Windfall at the Little Art

The movie Windfall is showing at the Little Art Theatre in Yellow Springs Ohio and I’m scheduled to lead a discussion on the movie and wind energy in general afterwards.  To help with that discussion I’ve created and gathered up some material which is displayed below.  If you are looking for a quick summary of my observations about the industry this collection might be useful.

First, the handout.

Little Art Theatre Windfall showing, April 7, 2012

Thank you for coming.  Details on these points and more are at windfarmrealities.org.

Fracking.  Windfall mentions wind displacing gas.  Operationally this is generally true.  Over the longer term wind’s variability starts excluding base load coal and nuclear.  This in turn forces an increase in gas usage to fill in for when wind isn’t blowing.

Emissions.  The industry has never demonstrated that wind energy has saved emissions.  All of the government and industry claims about emissions savings are based on models which ignore wind’s affects on the existing grid, of which there are two major ones.  (1) Wind’s variability and the inability to store electricity make the rest of the grid work harder, thus raising emissions. (2) Backing traditional generators down to accommodate wind makes them less efficient and raises emissions.  Shutting generators completely down causes problems when the wind dies.  Actual measurements and studies of real grid operations indicate that any savings are either very small or even negative.

Birds and Bats.  They try to minimize bird deaths with cars, buildings and cats, and also pretend to support the idea of proper siting.  In reality they will put their turbines wherever the government will allow them, and so far very little seems to be off-limits: the Great Lakes, IBA’s, known migratory routes, public lands and so on are all in play.  Some iconic species are threatened: raptors (eagles, owls, hawks, falcons, vultures, even condors), cranes, prairie chickens etc.  Bats are already under pressure from WNS, and the numbers of bats killed by turbines has been extraordinary.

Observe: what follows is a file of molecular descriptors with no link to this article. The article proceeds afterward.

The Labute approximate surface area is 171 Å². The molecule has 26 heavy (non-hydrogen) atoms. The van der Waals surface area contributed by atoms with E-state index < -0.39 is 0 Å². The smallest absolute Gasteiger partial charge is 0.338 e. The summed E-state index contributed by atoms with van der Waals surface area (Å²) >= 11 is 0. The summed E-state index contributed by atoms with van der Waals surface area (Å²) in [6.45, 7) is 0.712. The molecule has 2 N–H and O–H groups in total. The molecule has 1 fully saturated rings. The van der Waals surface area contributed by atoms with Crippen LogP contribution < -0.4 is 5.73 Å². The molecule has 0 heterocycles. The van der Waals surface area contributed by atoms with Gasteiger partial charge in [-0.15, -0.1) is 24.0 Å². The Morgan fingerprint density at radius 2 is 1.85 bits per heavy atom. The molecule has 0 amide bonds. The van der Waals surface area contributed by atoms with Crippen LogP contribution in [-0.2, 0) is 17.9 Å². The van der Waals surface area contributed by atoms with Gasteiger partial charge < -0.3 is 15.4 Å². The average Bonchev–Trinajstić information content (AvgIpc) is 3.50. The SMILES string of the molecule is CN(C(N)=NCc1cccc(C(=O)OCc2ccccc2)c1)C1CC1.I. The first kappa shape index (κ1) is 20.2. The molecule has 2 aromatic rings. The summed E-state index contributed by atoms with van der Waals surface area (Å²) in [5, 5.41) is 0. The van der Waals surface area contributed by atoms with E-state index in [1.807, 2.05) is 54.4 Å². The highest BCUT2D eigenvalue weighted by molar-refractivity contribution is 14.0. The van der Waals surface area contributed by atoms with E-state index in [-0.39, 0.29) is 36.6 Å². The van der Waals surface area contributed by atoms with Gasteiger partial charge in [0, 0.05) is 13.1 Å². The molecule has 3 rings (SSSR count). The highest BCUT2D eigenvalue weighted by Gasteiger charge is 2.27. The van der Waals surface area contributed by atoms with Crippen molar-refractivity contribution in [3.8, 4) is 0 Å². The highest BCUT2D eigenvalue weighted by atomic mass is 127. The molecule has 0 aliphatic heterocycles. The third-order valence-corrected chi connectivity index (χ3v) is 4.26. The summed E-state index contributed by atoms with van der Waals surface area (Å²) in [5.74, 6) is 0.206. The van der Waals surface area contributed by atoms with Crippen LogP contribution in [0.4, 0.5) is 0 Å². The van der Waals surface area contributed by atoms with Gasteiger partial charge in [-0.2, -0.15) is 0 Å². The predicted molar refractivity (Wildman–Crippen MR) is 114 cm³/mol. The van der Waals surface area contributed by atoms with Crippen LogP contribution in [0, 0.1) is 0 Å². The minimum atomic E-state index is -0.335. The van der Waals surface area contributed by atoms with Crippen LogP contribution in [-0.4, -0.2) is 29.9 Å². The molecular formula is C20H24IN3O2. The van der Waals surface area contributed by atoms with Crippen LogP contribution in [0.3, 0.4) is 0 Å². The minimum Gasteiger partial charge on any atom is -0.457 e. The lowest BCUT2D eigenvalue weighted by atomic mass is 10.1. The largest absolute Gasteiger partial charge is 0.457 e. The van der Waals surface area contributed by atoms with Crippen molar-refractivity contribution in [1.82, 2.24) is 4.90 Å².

Noise and Health.  Almost all the comparisons (refrigerators and quiet libraries) are created with models.  Actual measurements are rare, and generally show the models are optimistic, sometimes by significant amounts.  Wind turbines generate a characteristic noise that is more disturbing to neighbors than just about any other source.  Complaints are coming in from around the world, sometimes at large distances – up to several miles.  The ever-changing noise causes sleep disturbance and a host of other significant issues that end up translating into health problems.  The industry quotes a number of studies that claim there are no “direct” health effects, which lets them off the hook for all the indirect (but very real) effects.  None of these quoted studies has ever actually gone into the field and interviewed victims or their doctors.

Property Values.  The industry quotes a handful of studies that show no loss in property value.  All of these use regression analysis instead of comps and repeat sales.  All of them actually show losses, but the wide variance in house prices and relatively few sales leads to statistical insignificance and thus the claim.  Actual experience indicates a 25-40% loss in areas around wind projects, and sometimes a total loss.  Developers generally refuse to sign any property value guarantees.

Financials and Jobs.  The industry would not exist but for subsidies and mandates.  The number of jobs is overstated and the loss of other jobs due to higher energy prices is not calculated.  All independent studies, from several countries, show more jobs lost than gained.

Next, the slides.

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